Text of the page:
Marie-Antoine Carême (1784–1833)

The concept of molecular gastronomy was perhaps presaged by Marie-Antoine Carême, one of the most famous French chefs, who said in the early 19th century that when making a food stock “the broth must come to a boil very slowly, otherwise the albumin coagulates, hardens; the water, not having time to penetrate the meat, prevents the gelatinous part of the osmazome from detaching itself.”

The term molecular gastronomy was originally intended to refer only to the scientific investigation of cooking, though it has been adopted by a number of people and applied to cooking itself or to describe a style of cuisine.

In the late 1990s and early 2000s, the term started to be used to describe a new style of cooking in which some chefs began to explore new possibilities in the kitchen by embracing science, research, technological advances in equipment and various natural gums and hydrocolloids produced by the commercial food processing industry. It has since been used to describe the food and cooking of a number of famous chefs, though many of them do not accept the term as a description of their style of cooking.

We would have a number of techniques used in this “new age” kind of Cuisine and it spreads all over the industry including in the cruising industry . There are a couple of leading cruise lines setting the mark in this particular field .

192~v~Tomato_Tagiatelle_-_Molecular_Gastronomy_recipe

Techniques, tools and ingredients

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Other names for the style of cuisine

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  • Avant-garde cuisine
  • Culinary constructivism
  • Cocina de vanguardia – term used by Ferran Adrià
  • Emotional cuisine
  • Experimental cuisine
  • Forward-thinking movement – term used at Grant Achatz‘s Alinea
  • Kitchen science
  • Modern cuisine
  • Modernist Cuisine, title of cookbook endorsed by Ferran Adrià of El Bulli and David Chang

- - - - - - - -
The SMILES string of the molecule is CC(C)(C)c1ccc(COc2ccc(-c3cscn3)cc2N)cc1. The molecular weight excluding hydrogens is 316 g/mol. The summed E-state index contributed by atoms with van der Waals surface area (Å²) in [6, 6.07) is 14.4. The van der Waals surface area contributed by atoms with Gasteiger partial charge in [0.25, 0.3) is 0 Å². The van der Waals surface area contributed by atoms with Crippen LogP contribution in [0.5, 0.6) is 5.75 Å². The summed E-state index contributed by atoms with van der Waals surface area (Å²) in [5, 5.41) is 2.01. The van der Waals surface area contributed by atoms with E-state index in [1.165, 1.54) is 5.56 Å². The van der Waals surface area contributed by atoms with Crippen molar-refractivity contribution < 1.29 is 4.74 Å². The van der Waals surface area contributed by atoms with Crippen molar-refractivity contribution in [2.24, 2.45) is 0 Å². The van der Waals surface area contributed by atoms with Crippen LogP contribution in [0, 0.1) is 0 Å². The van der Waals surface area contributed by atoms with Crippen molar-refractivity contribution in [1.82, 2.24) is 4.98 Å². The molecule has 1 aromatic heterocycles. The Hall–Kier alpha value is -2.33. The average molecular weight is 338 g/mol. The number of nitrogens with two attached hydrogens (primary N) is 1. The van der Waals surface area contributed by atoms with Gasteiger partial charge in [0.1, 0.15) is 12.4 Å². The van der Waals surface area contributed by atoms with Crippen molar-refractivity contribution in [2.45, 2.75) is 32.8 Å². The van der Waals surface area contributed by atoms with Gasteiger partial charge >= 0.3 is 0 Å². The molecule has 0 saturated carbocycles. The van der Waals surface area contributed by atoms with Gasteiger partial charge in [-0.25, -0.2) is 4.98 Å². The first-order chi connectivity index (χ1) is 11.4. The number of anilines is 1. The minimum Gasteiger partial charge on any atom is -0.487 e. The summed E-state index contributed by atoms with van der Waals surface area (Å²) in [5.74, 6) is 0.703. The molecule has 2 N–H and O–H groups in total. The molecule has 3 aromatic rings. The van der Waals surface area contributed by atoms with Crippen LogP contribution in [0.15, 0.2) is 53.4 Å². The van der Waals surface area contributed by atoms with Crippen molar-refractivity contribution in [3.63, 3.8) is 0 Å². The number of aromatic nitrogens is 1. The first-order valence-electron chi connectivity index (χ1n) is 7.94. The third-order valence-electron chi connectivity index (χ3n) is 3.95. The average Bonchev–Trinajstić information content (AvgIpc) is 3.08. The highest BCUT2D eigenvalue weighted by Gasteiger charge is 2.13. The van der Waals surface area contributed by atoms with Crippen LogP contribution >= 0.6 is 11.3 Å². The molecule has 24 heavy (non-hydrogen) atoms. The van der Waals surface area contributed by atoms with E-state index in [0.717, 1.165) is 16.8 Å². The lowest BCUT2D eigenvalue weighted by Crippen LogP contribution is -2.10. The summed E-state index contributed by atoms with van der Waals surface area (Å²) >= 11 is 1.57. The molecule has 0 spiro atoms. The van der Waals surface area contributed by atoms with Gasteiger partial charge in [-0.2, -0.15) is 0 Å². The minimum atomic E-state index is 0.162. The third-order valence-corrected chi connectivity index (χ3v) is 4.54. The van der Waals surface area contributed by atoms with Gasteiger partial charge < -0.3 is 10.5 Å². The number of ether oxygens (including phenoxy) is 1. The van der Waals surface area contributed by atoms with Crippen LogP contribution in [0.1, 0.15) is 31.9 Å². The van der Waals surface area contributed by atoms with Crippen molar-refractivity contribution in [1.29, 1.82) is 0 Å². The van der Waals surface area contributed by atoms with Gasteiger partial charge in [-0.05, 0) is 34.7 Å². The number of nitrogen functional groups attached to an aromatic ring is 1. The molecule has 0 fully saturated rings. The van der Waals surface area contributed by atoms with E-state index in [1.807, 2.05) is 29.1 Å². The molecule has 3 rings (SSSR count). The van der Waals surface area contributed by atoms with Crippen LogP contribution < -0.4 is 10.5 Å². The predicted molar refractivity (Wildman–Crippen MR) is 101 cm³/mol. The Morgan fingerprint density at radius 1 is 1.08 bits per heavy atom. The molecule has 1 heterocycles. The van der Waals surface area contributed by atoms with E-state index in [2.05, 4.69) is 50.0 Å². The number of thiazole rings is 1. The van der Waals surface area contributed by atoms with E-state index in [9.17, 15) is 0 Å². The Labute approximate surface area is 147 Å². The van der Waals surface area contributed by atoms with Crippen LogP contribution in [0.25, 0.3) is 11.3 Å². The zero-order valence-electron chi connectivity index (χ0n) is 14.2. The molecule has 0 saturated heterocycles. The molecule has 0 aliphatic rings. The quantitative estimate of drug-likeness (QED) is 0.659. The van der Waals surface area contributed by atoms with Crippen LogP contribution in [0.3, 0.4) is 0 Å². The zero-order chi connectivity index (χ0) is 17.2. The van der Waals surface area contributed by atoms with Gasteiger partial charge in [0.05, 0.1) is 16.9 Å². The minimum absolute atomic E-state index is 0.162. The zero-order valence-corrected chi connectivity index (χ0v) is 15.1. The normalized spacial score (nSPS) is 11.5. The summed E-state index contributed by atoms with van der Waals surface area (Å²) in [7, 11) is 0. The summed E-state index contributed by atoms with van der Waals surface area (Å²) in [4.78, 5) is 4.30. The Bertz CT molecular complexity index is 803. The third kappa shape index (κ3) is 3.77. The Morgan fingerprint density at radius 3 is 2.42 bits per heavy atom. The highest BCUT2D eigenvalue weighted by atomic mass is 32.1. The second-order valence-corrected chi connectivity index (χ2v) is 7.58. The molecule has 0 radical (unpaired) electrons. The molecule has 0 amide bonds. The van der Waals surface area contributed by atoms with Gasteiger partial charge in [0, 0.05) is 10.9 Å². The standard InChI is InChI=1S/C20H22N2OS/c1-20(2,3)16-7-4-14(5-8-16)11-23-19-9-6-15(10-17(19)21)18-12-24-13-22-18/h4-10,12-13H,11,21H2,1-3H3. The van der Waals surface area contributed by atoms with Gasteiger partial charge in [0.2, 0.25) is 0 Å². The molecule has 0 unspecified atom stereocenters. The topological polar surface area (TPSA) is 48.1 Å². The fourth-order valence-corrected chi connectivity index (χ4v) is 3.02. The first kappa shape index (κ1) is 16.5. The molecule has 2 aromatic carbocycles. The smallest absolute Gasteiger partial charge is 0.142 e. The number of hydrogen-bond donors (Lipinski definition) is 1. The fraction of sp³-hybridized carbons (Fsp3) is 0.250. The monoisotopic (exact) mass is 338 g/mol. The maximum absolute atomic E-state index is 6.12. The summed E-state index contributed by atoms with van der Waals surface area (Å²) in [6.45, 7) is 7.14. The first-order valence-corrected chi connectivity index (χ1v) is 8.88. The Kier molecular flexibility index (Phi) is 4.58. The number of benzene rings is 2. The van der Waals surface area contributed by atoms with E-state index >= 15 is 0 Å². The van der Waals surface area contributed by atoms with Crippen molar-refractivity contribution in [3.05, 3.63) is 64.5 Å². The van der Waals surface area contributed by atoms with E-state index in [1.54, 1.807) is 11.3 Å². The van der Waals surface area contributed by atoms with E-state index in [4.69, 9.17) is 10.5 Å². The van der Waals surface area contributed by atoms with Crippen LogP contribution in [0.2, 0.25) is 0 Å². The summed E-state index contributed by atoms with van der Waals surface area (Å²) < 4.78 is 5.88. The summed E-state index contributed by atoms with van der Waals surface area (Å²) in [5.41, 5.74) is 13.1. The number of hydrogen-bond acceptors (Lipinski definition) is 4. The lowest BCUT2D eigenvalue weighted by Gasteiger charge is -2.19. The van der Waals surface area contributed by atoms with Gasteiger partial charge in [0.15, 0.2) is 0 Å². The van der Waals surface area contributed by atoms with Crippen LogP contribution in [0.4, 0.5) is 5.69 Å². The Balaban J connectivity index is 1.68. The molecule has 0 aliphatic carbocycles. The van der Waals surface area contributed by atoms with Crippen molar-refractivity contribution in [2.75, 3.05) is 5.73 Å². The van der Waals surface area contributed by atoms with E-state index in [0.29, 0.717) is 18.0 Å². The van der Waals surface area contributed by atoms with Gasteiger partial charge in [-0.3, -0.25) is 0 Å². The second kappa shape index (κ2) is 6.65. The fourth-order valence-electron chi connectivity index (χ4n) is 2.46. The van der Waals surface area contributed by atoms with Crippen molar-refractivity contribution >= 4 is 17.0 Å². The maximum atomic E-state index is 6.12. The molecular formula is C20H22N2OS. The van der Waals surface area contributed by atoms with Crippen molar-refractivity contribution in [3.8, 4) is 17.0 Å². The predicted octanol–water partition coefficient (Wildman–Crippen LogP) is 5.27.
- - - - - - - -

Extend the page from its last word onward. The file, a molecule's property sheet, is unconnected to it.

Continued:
• Molecular cuisine
  • Molecular cooking
  • New cuisine
  • New cookery
  • Nueva cocina
  • Progressive cuisine
  • Techno-emotional cuisine—term preferred by elBulli research and development chef Alain Devahive
  • Technologically forward cuisine
  • Vanguard cuisine
  • Techno-cuisine

 

 

This is an art coveted by many that only a handful master at the moment ! There is obviously an evolution and revolution in the Culinary Industry and I’m certain that this is only a step , hopefully NOT towards the so called”Replicators” as seen on Star Trek series ……

star-trek-food-replicator

 

 

Published on June 19, 2014 at 08:21  Comments (2)  

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2 CommentsLeave a comment

  1. Dear Sir/Madam

    The Design and Technology Association is developing a resource for UK secondary D&T students on Food, including the uses and options available, and would like to feature an image from your website in a PowerPoint presentation for students.

    We would appreciate it if you are able to allow the image’s use. We will of course acknowledge the source with a weblink? The link is to https://adrian1974fulga.wordpress.com/recipes-chapter-vi-french-cuisine/chapter-vii-general-view-on-molecular-cuisine-gastronomy/

    Would you please let me know if this is acceptable.

    The D&T Association is an educational charity that promotes design and technology and provides teaching resources for its members and others.

    I look forward to hearing from you. Please contact us at info@data.org.uk

    Kind Regards

    Jacqui Eborall

    • Dear Jacqui ,
      By all means , You’re free to use the images I’ve inserted in that particular chapter .
      If there is anything else I could do to help You , do let me know!

      Please receive My best Regards ,

      Adrian